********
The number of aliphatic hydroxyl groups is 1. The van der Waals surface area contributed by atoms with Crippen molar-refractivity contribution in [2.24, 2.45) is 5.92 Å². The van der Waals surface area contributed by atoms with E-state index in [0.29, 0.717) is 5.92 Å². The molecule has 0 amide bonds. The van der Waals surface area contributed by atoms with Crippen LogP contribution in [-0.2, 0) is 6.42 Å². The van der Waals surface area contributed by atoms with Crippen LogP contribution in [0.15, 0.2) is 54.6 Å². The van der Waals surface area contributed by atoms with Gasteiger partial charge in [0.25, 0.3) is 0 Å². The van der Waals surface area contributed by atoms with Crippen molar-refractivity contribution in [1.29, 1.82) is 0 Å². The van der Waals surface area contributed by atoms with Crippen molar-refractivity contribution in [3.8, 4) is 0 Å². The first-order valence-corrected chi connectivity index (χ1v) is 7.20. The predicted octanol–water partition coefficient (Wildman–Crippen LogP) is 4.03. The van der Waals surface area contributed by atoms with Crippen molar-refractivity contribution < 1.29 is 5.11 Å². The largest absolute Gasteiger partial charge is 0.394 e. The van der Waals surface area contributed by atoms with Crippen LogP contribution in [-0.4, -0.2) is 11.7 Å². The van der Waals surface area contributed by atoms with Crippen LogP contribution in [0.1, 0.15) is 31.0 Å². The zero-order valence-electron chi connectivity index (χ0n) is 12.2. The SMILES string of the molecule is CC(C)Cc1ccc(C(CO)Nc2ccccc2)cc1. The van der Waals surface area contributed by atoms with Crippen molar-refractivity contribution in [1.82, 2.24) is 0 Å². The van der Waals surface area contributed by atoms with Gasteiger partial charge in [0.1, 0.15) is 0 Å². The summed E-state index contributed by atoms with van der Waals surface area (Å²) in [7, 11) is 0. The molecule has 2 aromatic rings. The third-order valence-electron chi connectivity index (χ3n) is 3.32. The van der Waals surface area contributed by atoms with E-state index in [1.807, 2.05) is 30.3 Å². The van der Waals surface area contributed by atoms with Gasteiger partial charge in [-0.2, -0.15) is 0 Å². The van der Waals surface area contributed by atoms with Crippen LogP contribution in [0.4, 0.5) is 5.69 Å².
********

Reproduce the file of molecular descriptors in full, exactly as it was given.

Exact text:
The number of aliphatic hydroxyl groups is 1. The van der Waals surface area contributed by atoms with Crippen molar-refractivity contribution in [2.24, 2.45) is 5.92 Å². The van der Waals surface area contributed by atoms with E-state index in [0.29, 0.717) is 5.92 Å². The molecule has 0 amide bonds. The van der Waals surface area contributed by atoms with Crippen LogP contribution in [-0.2, 0) is 6.42 Å². The van der Waals surface area contributed by atoms with Crippen LogP contribution in [0.15, 0.2) is 54.6 Å². The van der Waals surface area contributed by atoms with Gasteiger partial charge in [0.25, 0.3) is 0 Å². The van der Waals surface area contributed by atoms with Crippen molar-refractivity contribution in [1.29, 1.82) is 0 Å². The van der Waals surface area contributed by atoms with Crippen molar-refractivity contribution in [3.8, 4) is 0 Å². The first-order valence-corrected chi connectivity index (χ1v) is 7.20. The predicted octanol–water partition coefficient (Wildman–Crippen LogP) is 4.03. The van der Waals surface area contributed by atoms with Crippen molar-refractivity contribution < 1.29 is 5.11 Å². The largest absolute Gasteiger partial charge is 0.394 e. The van der Waals surface area contributed by atoms with Crippen LogP contribution in [-0.4, -0.2) is 11.7 Å². The van der Waals surface area contributed by atoms with Crippen LogP contribution in [0.1, 0.15) is 31.0 Å². The zero-order valence-electron chi connectivity index (χ0n) is 12.2. The SMILES string of the molecule is CC(C)Cc1ccc(C(CO)Nc2ccccc2)cc1. The van der Waals surface area contributed by atoms with Crippen molar-refractivity contribution in [1.82, 2.24) is 0 Å². The van der Waals surface area contributed by atoms with Gasteiger partial charge in [0.1, 0.15) is 0 Å². The summed E-state index contributed by atoms with van der Waals surface area (Å²) in [7, 11) is 0. The molecule has 2 aromatic rings. The third-order valence-electron chi connectivity index (χ3n) is 3.32. The van der Waals surface area contributed by atoms with E-state index in [1.807, 2.05) is 30.3 Å². The van der Waals surface area contributed by atoms with Gasteiger partial charge in [-0.2, -0.15) is 0 Å². The van der Waals surface area contributed by atoms with Crippen LogP contribution in [0.4, 0.5) is 5.69 Å².